Survey results worth noting
The councillor survey Kapi-Mana News regularly carries out provides a solid assessment of how members are faring.
Porirua mayor Nick Leggett said though the survey was subjective, it was healthy for democracy, because it shone a light on local government.
It’s important to note the panelists provide their own judgements. We merely report their findings.
The panel represents different spectrums – education, sport, business, community groups – and they come from different parts of Porirua.
We canvas widely to find people who know their community and their findings should not be dismissed lightly.
In previous years, the KapiMana News edition with the councillor survey has been extremely well read.
We don’t sell our paper, so this time-consuming exercise should not be passed off as circulation-building. We have a reputation for keeping city officials and elected members honest, and this is a forum for us to do that.
One sitting councillor told us that the ‘‘dreaded report cards’’ made them all a little nervous and it was like taking an unopened school report home for your parents to open.
In recent surveys, Tim Manu, Robert Shaw and Liz Kelly have fared poorly. All have subsequently slipped from the political scene.
Our panelists alerted those councillors to impending trouble in the polling booth, but those warnings went unheeded.
Leggett, ’ Ana Coffey and Euon Murrell have been consistently good performers in our surveys and it’s no coincidence they are going strong around the council table today.
This time around, Litea Ah Hoi, who has been on the coun- cil since 2001, has reason for concern.
The panel felt her work ethic and visibility in public had dropped away.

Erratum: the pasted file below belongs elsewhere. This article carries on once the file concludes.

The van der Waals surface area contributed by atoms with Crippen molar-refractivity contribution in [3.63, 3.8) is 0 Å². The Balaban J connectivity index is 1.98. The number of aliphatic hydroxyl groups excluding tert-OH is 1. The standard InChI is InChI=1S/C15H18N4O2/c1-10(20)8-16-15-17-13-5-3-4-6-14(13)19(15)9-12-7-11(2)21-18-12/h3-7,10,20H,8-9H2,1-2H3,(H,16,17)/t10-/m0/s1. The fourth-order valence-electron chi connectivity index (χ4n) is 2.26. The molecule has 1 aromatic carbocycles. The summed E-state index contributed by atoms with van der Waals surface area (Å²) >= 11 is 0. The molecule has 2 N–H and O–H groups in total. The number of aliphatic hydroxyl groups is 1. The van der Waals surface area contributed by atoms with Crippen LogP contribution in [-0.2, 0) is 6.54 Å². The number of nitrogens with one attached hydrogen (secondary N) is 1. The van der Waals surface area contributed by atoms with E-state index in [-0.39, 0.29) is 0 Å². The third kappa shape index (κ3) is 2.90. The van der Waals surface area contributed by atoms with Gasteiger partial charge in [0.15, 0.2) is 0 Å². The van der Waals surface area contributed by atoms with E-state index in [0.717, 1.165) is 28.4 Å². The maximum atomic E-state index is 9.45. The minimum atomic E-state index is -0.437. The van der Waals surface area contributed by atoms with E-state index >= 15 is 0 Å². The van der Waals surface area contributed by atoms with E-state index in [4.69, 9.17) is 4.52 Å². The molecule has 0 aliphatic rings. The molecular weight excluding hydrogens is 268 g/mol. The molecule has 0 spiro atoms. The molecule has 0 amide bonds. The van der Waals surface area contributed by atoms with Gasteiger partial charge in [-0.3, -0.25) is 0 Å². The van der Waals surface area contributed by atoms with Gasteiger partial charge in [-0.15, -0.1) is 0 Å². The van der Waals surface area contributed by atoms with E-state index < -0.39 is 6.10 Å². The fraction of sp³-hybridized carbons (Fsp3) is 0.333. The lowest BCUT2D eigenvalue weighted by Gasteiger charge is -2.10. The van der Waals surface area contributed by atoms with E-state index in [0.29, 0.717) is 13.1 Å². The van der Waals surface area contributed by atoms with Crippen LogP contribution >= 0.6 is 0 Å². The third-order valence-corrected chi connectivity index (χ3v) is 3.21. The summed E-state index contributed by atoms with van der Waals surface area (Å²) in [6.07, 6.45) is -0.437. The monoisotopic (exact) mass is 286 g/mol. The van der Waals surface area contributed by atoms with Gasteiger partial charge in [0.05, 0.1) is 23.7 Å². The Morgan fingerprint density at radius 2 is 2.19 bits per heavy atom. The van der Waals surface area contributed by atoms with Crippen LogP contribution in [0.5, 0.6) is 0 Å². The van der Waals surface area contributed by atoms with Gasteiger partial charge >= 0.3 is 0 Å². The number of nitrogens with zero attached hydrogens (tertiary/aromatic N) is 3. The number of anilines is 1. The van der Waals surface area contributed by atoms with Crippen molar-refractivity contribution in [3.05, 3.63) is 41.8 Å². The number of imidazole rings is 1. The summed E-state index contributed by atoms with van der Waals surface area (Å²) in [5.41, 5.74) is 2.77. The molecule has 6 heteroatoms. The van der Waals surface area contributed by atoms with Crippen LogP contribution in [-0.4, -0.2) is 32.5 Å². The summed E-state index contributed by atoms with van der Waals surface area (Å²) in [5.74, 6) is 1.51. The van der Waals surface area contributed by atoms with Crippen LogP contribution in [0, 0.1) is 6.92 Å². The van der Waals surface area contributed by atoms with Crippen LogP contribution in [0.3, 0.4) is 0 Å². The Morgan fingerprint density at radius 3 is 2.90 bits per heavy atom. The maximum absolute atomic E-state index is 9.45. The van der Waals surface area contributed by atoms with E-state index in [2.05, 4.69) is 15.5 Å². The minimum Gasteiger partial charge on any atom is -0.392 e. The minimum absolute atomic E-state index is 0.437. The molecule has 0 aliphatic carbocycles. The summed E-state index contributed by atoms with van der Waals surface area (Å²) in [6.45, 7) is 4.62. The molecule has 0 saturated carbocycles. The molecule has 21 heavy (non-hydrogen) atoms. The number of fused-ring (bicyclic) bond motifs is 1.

We’re yet to find someone who finished bottom of the survey heap and was pleased about it. The phone call to inform them of the result can be uncomfortable.
Legal action and retraction demands have sometimes followed, though they’ve never come to anything.
Ah Hoi’s reply was that she was adding plenty to debates at the council table, on district licensing and behind the scenes in her community, and the votes she collected on polling day reflected that.
She said it came down to perception and that the survey result did not reflect the time she put in to earn her $32,600.
Fair enough, but perception is important, and the feeling from the panel – which included two residents of the Eastern ward and a former city councillor who works in eastern Porirua – was clearly that her work ethic had dropped away alarmingly.
She would be advised to look at her own performance, rather than talking about a panel she said ‘‘don’t know me’’.
Ah Hoi, along with fellow strugglers Denys Latham, Tim Sheppard and John Burke, need to turn it around in the next half of this triennium, otherwise they will face problems at the ballot box in 2016.
At the other end, Izzy Ford, Murrell and Coffey polled impressively, along with Leggett.
Their performances in the council chamber and the community earned them solid scores.
Overall, our panel felt Porirua was being well served by its councillors.